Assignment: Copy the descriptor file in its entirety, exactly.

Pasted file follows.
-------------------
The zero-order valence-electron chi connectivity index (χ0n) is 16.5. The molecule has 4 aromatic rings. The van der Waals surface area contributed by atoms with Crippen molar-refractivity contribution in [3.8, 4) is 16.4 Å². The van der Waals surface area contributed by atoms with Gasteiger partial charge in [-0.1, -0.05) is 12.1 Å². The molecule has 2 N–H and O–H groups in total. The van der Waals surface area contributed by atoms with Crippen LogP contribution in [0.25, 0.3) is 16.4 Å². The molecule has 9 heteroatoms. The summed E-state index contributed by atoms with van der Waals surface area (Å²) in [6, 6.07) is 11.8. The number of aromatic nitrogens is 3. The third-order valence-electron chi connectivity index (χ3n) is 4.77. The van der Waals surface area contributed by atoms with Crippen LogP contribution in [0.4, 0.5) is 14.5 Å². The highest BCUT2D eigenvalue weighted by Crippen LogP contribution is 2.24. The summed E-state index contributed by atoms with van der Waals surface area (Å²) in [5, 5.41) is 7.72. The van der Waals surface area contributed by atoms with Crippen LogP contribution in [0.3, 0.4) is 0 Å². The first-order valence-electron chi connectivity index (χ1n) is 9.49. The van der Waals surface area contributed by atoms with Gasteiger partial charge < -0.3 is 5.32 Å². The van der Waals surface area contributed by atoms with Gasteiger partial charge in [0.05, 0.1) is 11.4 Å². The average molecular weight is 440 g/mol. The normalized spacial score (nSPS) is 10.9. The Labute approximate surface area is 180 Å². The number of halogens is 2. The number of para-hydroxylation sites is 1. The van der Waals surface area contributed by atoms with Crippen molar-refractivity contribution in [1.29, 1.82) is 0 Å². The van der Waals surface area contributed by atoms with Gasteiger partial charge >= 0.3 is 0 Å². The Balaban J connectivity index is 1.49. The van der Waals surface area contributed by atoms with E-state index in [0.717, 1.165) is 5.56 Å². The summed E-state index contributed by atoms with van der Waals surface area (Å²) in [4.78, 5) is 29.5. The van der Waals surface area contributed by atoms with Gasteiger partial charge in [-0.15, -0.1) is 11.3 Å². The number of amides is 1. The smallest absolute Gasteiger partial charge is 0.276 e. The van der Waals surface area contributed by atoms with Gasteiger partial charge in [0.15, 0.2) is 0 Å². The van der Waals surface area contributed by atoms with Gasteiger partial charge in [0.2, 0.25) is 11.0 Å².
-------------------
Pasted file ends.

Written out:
The zero-order valence-electron chi connectivity index (χ0n) is 16.5. The molecule has 4 aromatic rings. The van der Waals surface area contributed by atoms with Crippen molar-refractivity contribution in [3.8, 4) is 16.4 Å². The van der Waals surface area contributed by atoms with Gasteiger partial charge in [-0.1, -0.05) is 12.1 Å². The molecule has 2 N–H and O–H groups in total. The van der Waals surface area contributed by atoms with Crippen LogP contribution in [0.25, 0.3) is 16.4 Å². The molecule has 9 heteroatoms. The summed E-state index contributed by atoms with van der Waals surface area (Å²) in [6, 6.07) is 11.8. The number of aromatic nitrogens is 3. The third-order valence-electron chi connectivity index (χ3n) is 4.77. The van der Waals surface area contributed by atoms with Crippen LogP contribution in [0.4, 0.5) is 14.5 Å². The highest BCUT2D eigenvalue weighted by Crippen LogP contribution is 2.24. The summed E-state index contributed by atoms with van der Waals surface area (Å²) in [5, 5.41) is 7.72. The van der Waals surface area contributed by atoms with Crippen LogP contribution in [0.3, 0.4) is 0 Å². The first-order valence-electron chi connectivity index (χ1n) is 9.49. The van der Waals surface area contributed by atoms with Gasteiger partial charge < -0.3 is 5.32 Å². The van der Waals surface area contributed by atoms with Gasteiger partial charge in [0.05, 0.1) is 11.4 Å². The average molecular weight is 440 g/mol. The normalized spacial score (nSPS) is 10.9. The Labute approximate surface area is 180 Å². The number of halogens is 2. The number of para-hydroxylation sites is 1. The van der Waals surface area contributed by atoms with Crippen molar-refractivity contribution in [1.29, 1.82) is 0 Å². The van der Waals surface area contributed by atoms with Gasteiger partial charge >= 0.3 is 0 Å². The Balaban J connectivity index is 1.49. The van der Waals surface area contributed by atoms with E-state index in [0.717, 1.165) is 5.56 Å². The summed E-state index contributed by atoms with van der Waals surface area (Å²) in [4.78, 5) is 29.5. The van der Waals surface area contributed by atoms with Gasteiger partial charge in [-0.15, -0.1) is 11.3 Å². The number of amides is 1. The smallest absolute Gasteiger partial charge is 0.276 e. The van der Waals surface area contributed by atoms with Gasteiger partial charge in [0.15, 0.2) is 0 Å². The van der Waals surface area contributed by atoms with Gasteiger partial charge in [0.2, 0.25) is 11.0 Å².